Honestly, I can't remember where I got mine. But, Jimmie's Collage has a great set of state notebooking pages. We do one of these for each state and print off pictures of all of the state symbols to attach to the page.


    State License Plates

    I printed off the state license plates from here, and made a large blank map of the United States for Brynne to attach the license plate to.


    Postcards

    Brynne learns which state we will be studying that week by getting the mail on Mondays and finding a postcard from that state, that I have received from a Postcard Swap that started this past summer.


    Did you do something fun this week in your history studies? (And it doesn't have to just be about a particular state.) If so, link up!!

    Friday, September 23, 2011

    Weekly Wrap-Up ~ Out of ...

    Whew! I am glad it's Friday evening! Although we have a pretty busy weekend (much busier than this homebody prefers), we had an even busier week in our schooling. I am out of breath and it will not be out of the question for me to be in bed by about 7:00 Sunday night!

    In art this week, what seems to be our favorite subject, it looked like a scene out of Africa! Dawson and Brynne read about the history of African masks, and made their own versions with cardboard. Fun, fun, fun! Of course this project came out of my all-time favorite book in the world: The Usborne Treasury of Art!!!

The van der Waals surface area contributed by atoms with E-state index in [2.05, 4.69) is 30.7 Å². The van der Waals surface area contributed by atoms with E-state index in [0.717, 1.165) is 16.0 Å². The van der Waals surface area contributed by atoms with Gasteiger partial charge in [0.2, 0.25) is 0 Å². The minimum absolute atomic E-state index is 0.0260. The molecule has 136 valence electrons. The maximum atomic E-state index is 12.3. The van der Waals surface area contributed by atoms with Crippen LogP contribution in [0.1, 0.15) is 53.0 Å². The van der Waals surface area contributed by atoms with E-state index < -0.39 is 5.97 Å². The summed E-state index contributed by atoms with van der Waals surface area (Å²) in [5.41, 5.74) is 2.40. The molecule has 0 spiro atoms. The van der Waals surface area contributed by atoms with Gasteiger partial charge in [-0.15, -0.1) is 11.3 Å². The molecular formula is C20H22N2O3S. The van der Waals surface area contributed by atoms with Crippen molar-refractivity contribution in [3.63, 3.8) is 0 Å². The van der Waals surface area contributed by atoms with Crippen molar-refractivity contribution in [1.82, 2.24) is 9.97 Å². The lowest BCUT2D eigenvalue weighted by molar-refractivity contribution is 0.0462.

On Tuesday Dawson had to attend a funeral, so Brynne and I had a non-school school day. She played some favorite educational games on the computer and watched some educational television. On Wednesday, our day started off normal. But then out of the blue, we hit a brick wall. We ended up calling off school early for the day.

    We did have a funny moment. After our rough day on Wednesday, we were running behind on Thursday, so did something a little out of the ordinaryWe were in the middle of our reading for the day, out of Yankee Doodle Boy by Joseph Plumb Martin, when Dawson needed to take an **ahem** restroom break. I sat in the hall, outside the bathroom, and read loudly to him while he was in there so we wouldn't get any further behind (no pun intended). I told him I thought this was a bit unorthodox. He said, "We are a homeschooling family, mom." Yes. Yes, we are.

    And this homeschooling family did accomplish some things, despite the upsets.

    Dawson ~ 9th Grade

    Dawson finished his study of The Declaration of Independence. We found that he has an easier time analyzing information and answering questions orally, than writing them. He completed his Easy Grammar lessons for the week, and did his first lesson out of Reading Detective. He noticed that it is the beginner's book for grades 3-4. But I told him that I determined that it was in about the 4th grade that he started to struggle in his ability to critically analyze text information. So, he's starting there. I think it will be very beneficial.

    He is still in the introductory material of Life of Fred Algebra. Right now he is learning how to write sets and use parentheses. All of this is in preparation for actual equations. I love how the text is using silly examples to drive these points home, before he has to figure out what it all means in the context of equations.